I’m mainland-raised by Newfoundland parents, so I have an awareness of this cultural difference that I can’t really account for, other than instinct.

In any case, he directed her to the shelves where the Newfoundland books were kept. They happened to be right beside where I was standing–near the door, since I had just walked in.

She responded to him in the same brash tone of voice, “No, I’ve seen those.” And he told her that that’s all there was.

I went around the corner to look at the books there, and he came into that section to re-shelve some books. I wanted to speak to him, but wasn’t quite brave enough for it.

So I did the only thing I could, in sympathy, and that was to move quietly and reverently amongst the bookshelves, treating every book I touched as if it were leather bound, and trimmed with 22kt gold leaf. Didn’t matter that it was an old paperback with cracked plastic coating on its cardboard cover, I treated it like a museum piece.

She didn’t leave right away, because I saw her later at the check-out counter. She had made her purchases, and left her books on the counter while she put on her jacket. The cashier signalled for me to put my books down on the counter—and thank goodness, my arms were aching. I told her how sorry I was that the shop was closing, and she mentioned that it had been in business for over 40 years, but times were changing.

Perhaps overhearing my conversation with the cashier brought some understanding of the occasion to this woman. She grabbed her bag of books off the counter, shot a “Too bad” at the cashier, and walked out.

That ‘too bad’ might have sounded callous to some, but to me it just sounded clumsy. I began to suspect that this woman was just not empathetic, and didn’t know any better way to express sympathy, once she was aware that sympathy was called for.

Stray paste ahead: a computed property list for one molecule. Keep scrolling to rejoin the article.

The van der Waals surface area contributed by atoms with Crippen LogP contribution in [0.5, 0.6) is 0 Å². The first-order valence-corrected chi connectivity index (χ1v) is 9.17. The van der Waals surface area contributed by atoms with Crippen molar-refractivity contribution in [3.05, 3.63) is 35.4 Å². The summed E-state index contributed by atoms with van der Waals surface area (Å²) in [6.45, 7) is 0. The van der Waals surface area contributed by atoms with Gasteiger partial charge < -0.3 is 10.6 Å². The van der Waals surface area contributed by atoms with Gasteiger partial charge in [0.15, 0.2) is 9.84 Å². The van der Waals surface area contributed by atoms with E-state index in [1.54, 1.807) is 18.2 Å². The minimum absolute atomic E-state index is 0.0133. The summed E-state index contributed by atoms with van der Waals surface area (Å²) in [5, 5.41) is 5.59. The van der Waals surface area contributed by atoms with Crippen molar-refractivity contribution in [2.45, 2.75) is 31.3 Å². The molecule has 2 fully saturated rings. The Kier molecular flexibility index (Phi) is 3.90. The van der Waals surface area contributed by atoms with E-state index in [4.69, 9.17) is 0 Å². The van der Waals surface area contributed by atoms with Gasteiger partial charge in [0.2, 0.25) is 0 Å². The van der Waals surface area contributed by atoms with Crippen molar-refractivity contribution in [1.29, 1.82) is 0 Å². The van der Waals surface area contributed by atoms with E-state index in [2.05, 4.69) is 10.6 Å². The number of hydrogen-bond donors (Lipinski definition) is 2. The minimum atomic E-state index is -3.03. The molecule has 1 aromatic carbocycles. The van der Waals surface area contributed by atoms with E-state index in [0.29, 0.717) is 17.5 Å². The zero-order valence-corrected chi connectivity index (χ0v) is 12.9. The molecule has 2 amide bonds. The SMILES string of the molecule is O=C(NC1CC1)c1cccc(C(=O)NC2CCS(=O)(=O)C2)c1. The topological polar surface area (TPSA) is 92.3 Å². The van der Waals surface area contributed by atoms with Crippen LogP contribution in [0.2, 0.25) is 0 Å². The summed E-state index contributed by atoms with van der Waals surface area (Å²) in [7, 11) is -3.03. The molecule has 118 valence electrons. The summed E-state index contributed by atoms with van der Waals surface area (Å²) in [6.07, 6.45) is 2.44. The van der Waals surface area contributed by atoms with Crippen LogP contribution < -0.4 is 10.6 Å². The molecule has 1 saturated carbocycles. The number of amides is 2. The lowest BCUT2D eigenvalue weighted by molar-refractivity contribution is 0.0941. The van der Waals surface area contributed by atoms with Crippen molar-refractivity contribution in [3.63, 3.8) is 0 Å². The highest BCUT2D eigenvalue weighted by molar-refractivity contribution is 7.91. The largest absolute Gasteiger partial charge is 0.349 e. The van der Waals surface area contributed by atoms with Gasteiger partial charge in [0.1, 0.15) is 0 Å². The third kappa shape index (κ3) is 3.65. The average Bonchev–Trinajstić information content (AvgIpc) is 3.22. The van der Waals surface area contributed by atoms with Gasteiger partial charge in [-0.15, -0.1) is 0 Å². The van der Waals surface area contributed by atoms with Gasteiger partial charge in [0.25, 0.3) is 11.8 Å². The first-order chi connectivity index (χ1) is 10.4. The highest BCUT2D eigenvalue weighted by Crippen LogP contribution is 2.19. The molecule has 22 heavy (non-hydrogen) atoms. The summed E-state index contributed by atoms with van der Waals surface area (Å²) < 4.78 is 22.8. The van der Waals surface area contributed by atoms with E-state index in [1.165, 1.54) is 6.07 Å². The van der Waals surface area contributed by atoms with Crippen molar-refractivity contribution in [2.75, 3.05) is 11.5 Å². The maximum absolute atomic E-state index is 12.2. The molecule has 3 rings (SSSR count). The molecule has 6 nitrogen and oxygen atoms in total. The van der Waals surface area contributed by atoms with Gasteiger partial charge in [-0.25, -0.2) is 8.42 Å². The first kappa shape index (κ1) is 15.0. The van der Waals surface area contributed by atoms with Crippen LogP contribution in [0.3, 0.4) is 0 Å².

I rather liked the bookshop name, “Afterwords” although, given present circumstances, it had a poignancy not intended at the time the shop first opened its doors.

“Afterwords,” the shop, might have been named with the thought in mind that its customers, in the most basic sense, would be shopping for collections of words in book form. Customers would visit the shop because they were there ‘after words.’

Whatever the original intention was in naming the shop, it seems that the name now takes on a new shade of meaning. Below is the dictionary definition:

“Afterwords: a concluding section in a book, typically by a person other than the author.”

The book shop,“Afterwords,” as it shuts its doors, itself concludes; its conclusion written by people other than authors—or bookshop owners. It was written by us–we the book-buyers and readers. It’s partly because we’re reading on Kindles, and iPads, or ordering inexpensive new books from Amazon through the internet. They deliver right to our doors, rain or snow notwithstanding, without our having to drive into a busy downtown area and find parking on the street in a spot that has a functioning parking meter so we won’t run the risk of being ticketed.

Then there are the used-book-store competitors: the Salvation Army Thrift Shop, and maybe also Value Village. These places are often more conveniently located than a downtown book shop. In the case of the Salvation Army, the books can be very inexpensive. If I just want a book, that’s usually where I go.